Building an alliance with viewers

Building an alliance with viewers
June 1, 2006

Canadian broadcaster Alliance Atlantis recently announced that it was conducting an ongoing research project involving four online consumer advisory panels. The panels were established at the beginning of the year in an effort to engage viewers more meaningfully, and provide valuable insights on important industry and company issues.

The first panel is made up of 6,000 members of the general viewing public, while the other three are made up of regular viewers of HGTV, Food Network and Life Network. The panels are tapped every three to four weeks to test viewing and other media habits, as well as communication preferences, brand perception, advertising awareness and other critical issues.

So far, some interesting facts have been revealed. Asked if having HD affects the amount of live recording they watch, viewers responded: about the same (60%), somewhat more (23%), a lot more (8%), somewhat less (5%), and a lot less (4%).

Viewers who agreed with the statement ‘I visit the channel’s website’ numbered 42% for the Food Network, 18% for HGTV, and 17% for Discovery Canada. In order to help promote the program Junk Brothers on HGTV, the panel was also asked about their garbage-picking habits. A startling 40% of Canadians reported they have picked up items at the curb, and 73% of those call what they salvaged furniture.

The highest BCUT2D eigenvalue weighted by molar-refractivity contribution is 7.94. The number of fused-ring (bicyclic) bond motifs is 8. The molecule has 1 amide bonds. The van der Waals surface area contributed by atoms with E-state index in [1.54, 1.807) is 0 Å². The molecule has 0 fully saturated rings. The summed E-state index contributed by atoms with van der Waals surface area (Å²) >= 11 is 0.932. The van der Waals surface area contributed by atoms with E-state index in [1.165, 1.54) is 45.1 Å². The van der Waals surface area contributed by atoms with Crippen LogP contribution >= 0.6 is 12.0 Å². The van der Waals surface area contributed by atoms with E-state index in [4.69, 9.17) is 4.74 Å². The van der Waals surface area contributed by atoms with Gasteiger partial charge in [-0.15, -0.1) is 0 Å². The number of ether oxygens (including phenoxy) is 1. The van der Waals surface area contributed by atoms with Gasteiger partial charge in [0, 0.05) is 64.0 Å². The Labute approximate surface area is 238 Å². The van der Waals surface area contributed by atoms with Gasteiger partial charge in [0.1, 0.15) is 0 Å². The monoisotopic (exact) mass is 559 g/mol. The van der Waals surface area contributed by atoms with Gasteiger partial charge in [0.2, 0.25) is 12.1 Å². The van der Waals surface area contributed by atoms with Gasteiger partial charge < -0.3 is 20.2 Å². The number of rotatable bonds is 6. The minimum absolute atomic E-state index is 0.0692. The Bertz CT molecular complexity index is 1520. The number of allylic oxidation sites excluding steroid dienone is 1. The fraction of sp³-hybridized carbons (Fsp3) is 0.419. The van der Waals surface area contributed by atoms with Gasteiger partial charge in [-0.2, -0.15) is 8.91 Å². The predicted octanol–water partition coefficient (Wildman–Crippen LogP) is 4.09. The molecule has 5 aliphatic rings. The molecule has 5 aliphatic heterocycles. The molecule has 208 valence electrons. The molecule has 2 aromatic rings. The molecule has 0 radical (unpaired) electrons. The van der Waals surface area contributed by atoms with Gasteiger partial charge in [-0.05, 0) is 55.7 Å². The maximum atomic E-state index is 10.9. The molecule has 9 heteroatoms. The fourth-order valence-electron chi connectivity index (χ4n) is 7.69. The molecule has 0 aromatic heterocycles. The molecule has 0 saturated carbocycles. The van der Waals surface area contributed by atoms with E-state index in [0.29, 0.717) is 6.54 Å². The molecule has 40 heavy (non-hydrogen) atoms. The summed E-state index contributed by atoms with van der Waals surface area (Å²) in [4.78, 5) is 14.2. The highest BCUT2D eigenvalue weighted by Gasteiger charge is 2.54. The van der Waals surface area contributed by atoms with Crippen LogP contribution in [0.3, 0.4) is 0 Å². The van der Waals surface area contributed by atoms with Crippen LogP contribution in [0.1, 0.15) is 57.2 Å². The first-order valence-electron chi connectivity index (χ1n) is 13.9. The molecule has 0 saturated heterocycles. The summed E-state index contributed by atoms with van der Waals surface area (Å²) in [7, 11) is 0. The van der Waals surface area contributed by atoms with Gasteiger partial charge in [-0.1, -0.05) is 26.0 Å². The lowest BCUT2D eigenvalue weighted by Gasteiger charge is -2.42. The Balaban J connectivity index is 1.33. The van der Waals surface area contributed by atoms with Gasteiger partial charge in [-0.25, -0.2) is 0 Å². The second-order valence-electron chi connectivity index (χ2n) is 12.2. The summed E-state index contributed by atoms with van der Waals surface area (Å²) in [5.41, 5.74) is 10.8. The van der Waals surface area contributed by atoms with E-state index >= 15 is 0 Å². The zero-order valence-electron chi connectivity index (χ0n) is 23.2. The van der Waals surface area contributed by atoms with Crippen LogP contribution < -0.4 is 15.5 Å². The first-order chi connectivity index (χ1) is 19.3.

The advisory panels also support multimedia content to allow testing of programming, on-air promos and other advertising.

About The Author
Andrew Tracy joined Realscreen as associate editor in 2021, following 17 years as managing editor of the award-winning international film magazine Cinema Scope. From 2010 to 2020 he also held the position of senior editor at the Toronto International Film Festival, where he oversaw the flagship publication for the organization’s year-round Cinematheque programming and edited its first original monograph in a decade, Steve Gravestock’s A History of Icelandic Film. He was a scriptwriter and consultant on the first season of the Vice TV series The Vice Guide to Film, and his writing and reporting have been featured in such outlets as Cinema Scope, Reverse Shot, Sight & Sound, Cineaste, Film Comment, MUBI Notebook, POV, and Montage.